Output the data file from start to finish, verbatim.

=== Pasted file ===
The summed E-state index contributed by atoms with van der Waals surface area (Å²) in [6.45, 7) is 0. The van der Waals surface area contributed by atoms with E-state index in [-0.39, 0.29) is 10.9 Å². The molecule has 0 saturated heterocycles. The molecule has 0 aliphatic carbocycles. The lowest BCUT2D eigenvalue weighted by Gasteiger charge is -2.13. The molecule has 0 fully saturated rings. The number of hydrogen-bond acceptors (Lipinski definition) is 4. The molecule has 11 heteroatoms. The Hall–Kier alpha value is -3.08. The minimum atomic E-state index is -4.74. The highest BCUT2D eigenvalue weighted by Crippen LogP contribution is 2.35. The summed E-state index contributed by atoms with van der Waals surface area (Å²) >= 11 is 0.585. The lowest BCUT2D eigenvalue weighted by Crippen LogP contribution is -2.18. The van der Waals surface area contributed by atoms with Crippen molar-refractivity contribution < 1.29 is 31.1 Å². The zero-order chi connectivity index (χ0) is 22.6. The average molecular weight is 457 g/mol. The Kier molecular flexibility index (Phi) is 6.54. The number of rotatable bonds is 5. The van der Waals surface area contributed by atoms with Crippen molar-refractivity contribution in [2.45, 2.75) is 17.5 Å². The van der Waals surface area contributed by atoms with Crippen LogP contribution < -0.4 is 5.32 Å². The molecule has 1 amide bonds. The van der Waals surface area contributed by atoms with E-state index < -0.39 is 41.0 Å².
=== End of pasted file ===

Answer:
The summed E-state index contributed by atoms with van der Waals surface area (Å²) in [6.45, 7) is 0. The van der Waals surface area contributed by atoms with E-state index in [-0.39, 0.29) is 10.9 Å². The molecule has 0 saturated heterocycles. The molecule has 0 aliphatic carbocycles. The lowest BCUT2D eigenvalue weighted by Gasteiger charge is -2.13. The molecule has 0 fully saturated rings. The number of hydrogen-bond acceptors (Lipinski definition) is 4. The molecule has 11 heteroatoms. The Hall–Kier alpha value is -3.08. The minimum atomic E-state index is -4.74. The highest BCUT2D eigenvalue weighted by Crippen LogP contribution is 2.35. The summed E-state index contributed by atoms with van der Waals surface area (Å²) >= 11 is 0.585. The lowest BCUT2D eigenvalue weighted by Crippen LogP contribution is -2.18. The van der Waals surface area contributed by atoms with Crippen molar-refractivity contribution < 1.29 is 31.1 Å². The zero-order chi connectivity index (χ0) is 22.6. The average molecular weight is 457 g/mol. The Kier molecular flexibility index (Phi) is 6.54. The number of rotatable bonds is 5. The van der Waals surface area contributed by atoms with Crippen molar-refractivity contribution in [2.45, 2.75) is 17.5 Å². The van der Waals surface area contributed by atoms with Crippen LogP contribution < -0.4 is 5.32 Å². The molecule has 1 amide bonds. The van der Waals surface area contributed by atoms with E-state index < -0.39 is 41.0 Å².